I do macro photography in my spare time. In particular, I love photographing flowers really close up. This hobby continually reminds me that the most powerful photos are simple in design, even as I live my life in complexity.
In other words, photography reminds me to distill things down to what is simple.
You also live in a complex world. Your organization, like most, is in love with complexity. The things that start out simple can get more and more layers heaped on them, becoming dense and thick. Your leadership may echo that, with a feeling a being stuck.
Your head often feels like it wants to explode because you can’t cut through the all the stuff to get to core of what is essential in your leadership.
You sense that when you find that core, you will move faster and inspire your team to be more effective. You long for simplicity, but don’t know how to achieve it. It’s beautiful, and you want more of that.
When I work with leaders, much of the work we do is breaking a complex goal or situation down into its most essential parts to find that simplicity. Those parts might be the values the leader holds dear, or the most important people in their life that need their attention.
We might explore what the leader is feeling, being, and doing to get to the essential core that allows them to lead with simplicity. When we can there things become clear and solvable.
We use questions – sometimes supplied by me, and sometimes by the leader. These help them to think, and to dig down into what they need to do to simplify their path ahead.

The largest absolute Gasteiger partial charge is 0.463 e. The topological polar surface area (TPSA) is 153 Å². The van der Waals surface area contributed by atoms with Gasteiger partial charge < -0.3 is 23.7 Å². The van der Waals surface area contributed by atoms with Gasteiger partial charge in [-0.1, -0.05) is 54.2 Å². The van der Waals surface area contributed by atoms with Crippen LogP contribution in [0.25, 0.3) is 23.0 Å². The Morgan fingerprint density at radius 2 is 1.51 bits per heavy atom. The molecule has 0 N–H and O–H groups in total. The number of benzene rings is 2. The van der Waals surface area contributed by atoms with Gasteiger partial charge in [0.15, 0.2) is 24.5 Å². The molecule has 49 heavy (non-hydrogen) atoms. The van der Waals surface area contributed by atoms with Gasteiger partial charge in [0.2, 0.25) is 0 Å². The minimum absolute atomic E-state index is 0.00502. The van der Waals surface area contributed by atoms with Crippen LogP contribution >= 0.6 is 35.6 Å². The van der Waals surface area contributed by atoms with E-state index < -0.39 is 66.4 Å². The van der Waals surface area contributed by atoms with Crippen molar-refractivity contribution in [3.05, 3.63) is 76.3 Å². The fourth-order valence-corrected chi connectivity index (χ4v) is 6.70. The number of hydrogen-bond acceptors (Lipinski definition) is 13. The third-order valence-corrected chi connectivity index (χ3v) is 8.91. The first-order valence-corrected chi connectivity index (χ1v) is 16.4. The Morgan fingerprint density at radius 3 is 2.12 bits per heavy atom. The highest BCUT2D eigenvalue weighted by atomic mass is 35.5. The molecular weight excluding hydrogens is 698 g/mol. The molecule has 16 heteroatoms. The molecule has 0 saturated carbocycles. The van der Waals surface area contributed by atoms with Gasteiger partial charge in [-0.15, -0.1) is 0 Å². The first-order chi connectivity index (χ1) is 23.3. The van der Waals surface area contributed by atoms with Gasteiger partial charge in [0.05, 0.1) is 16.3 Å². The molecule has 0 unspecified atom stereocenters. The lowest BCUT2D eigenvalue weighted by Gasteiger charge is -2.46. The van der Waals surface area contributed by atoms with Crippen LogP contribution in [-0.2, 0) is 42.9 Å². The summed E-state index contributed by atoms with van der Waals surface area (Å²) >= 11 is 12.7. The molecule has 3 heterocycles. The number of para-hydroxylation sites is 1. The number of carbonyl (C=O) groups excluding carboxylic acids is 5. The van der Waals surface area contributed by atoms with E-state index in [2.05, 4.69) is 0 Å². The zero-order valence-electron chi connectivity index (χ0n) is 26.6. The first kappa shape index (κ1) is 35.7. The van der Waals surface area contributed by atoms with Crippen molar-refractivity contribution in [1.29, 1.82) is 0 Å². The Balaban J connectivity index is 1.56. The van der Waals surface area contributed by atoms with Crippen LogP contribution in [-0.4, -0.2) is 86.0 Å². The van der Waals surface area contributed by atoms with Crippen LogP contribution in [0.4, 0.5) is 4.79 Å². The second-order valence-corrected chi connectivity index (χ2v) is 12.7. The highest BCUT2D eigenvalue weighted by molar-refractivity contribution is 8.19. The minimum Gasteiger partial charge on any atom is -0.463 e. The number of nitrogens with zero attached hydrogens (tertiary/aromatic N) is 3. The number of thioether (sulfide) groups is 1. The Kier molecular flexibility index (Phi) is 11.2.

Questions for simplifying things
When you’re mired in complexity and stuck so hard that you can’t see your way out, find a quiet place and consider your answers to the following (and note that most of them focus on you):
- What role do I play in the complexity I’m stuck in?
- What role should I play?
- What emotions keep me stuck here?
- What will I feel when I can simplify this?
- If I were looking down from a balcony on me leading my organization what would I observe?
- What do I want to see in the future?
- What is the essential core of me that needs to be surfaced?
- How can I surface it? How can I enlist others to help?
- What is most important to me now?
- Who is most important to me?
- What have I learned, and what do I do with my answers to these questions?
Complexity can be stressful and confusing. Yet you hold the key to being a catalyst to simplify it. Spend some quiet uninterrupted time thinking (and journaling) your answers to these questions to get unstuck from the complexity that holds you here.